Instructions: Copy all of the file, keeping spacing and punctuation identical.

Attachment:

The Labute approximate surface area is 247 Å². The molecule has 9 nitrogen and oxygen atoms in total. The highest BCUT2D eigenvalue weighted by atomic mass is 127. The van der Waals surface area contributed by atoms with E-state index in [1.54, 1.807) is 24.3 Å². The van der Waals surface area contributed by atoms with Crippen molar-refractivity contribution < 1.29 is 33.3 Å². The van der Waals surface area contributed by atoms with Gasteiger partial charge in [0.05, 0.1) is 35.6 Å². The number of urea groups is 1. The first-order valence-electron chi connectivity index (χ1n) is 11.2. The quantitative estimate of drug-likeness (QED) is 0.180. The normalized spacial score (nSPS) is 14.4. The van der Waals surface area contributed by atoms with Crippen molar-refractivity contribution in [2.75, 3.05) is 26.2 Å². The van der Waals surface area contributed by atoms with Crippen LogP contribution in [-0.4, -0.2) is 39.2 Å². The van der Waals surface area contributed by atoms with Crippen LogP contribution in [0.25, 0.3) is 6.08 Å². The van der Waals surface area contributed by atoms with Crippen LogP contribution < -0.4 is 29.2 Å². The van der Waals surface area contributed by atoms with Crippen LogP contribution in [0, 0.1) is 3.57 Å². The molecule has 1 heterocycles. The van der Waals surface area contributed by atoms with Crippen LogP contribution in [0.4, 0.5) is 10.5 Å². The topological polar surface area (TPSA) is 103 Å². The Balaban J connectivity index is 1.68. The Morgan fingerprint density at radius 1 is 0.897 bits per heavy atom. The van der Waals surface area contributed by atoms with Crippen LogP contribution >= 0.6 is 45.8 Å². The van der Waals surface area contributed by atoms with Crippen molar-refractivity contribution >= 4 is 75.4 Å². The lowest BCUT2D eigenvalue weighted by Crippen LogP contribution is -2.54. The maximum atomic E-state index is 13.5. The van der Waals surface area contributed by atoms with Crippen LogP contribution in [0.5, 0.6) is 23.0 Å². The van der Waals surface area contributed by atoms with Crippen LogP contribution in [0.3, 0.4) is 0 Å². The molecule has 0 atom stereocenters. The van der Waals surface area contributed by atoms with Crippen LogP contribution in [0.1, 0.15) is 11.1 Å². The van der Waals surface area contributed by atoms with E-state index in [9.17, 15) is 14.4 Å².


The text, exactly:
The Labute approximate surface area is 247 Å². The molecule has 9 nitrogen and oxygen atoms in total. The highest BCUT2D eigenvalue weighted by atomic mass is 127. The van der Waals surface area contributed by atoms with E-state index in [1.54, 1.807) is 24.3 Å². The van der Waals surface area contributed by atoms with Crippen molar-refractivity contribution < 1.29 is 33.3 Å². The van der Waals surface area contributed by atoms with Gasteiger partial charge in [0.05, 0.1) is 35.6 Å². The number of urea groups is 1. The first-order valence-electron chi connectivity index (χ1n) is 11.2. The quantitative estimate of drug-likeness (QED) is 0.180. The normalized spacial score (nSPS) is 14.4. The van der Waals surface area contributed by atoms with Crippen molar-refractivity contribution in [2.75, 3.05) is 26.2 Å². The van der Waals surface area contributed by atoms with Crippen LogP contribution in [-0.4, -0.2) is 39.2 Å². The van der Waals surface area contributed by atoms with Crippen LogP contribution in [0.25, 0.3) is 6.08 Å². The van der Waals surface area contributed by atoms with Crippen LogP contribution < -0.4 is 29.2 Å². The van der Waals surface area contributed by atoms with Crippen LogP contribution in [0, 0.1) is 3.57 Å². The molecule has 1 heterocycles. The van der Waals surface area contributed by atoms with Crippen LogP contribution in [0.4, 0.5) is 10.5 Å². The topological polar surface area (TPSA) is 103 Å². The Balaban J connectivity index is 1.68. The Morgan fingerprint density at radius 1 is 0.897 bits per heavy atom. The van der Waals surface area contributed by atoms with Crippen LogP contribution >= 0.6 is 45.8 Å². The van der Waals surface area contributed by atoms with Crippen molar-refractivity contribution >= 4 is 75.4 Å². The lowest BCUT2D eigenvalue weighted by Crippen LogP contribution is -2.54. The maximum atomic E-state index is 13.5. The van der Waals surface area contributed by atoms with Crippen LogP contribution in [0.5, 0.6) is 23.0 Å². The van der Waals surface area contributed by atoms with Crippen LogP contribution in [0.3, 0.4) is 0 Å². The molecule has 0 atom stereocenters. The van der Waals surface area contributed by atoms with Crippen LogP contribution in [0.1, 0.15) is 11.1 Å². The van der Waals surface area contributed by atoms with E-state index in [9.17, 15) is 14.4 Å².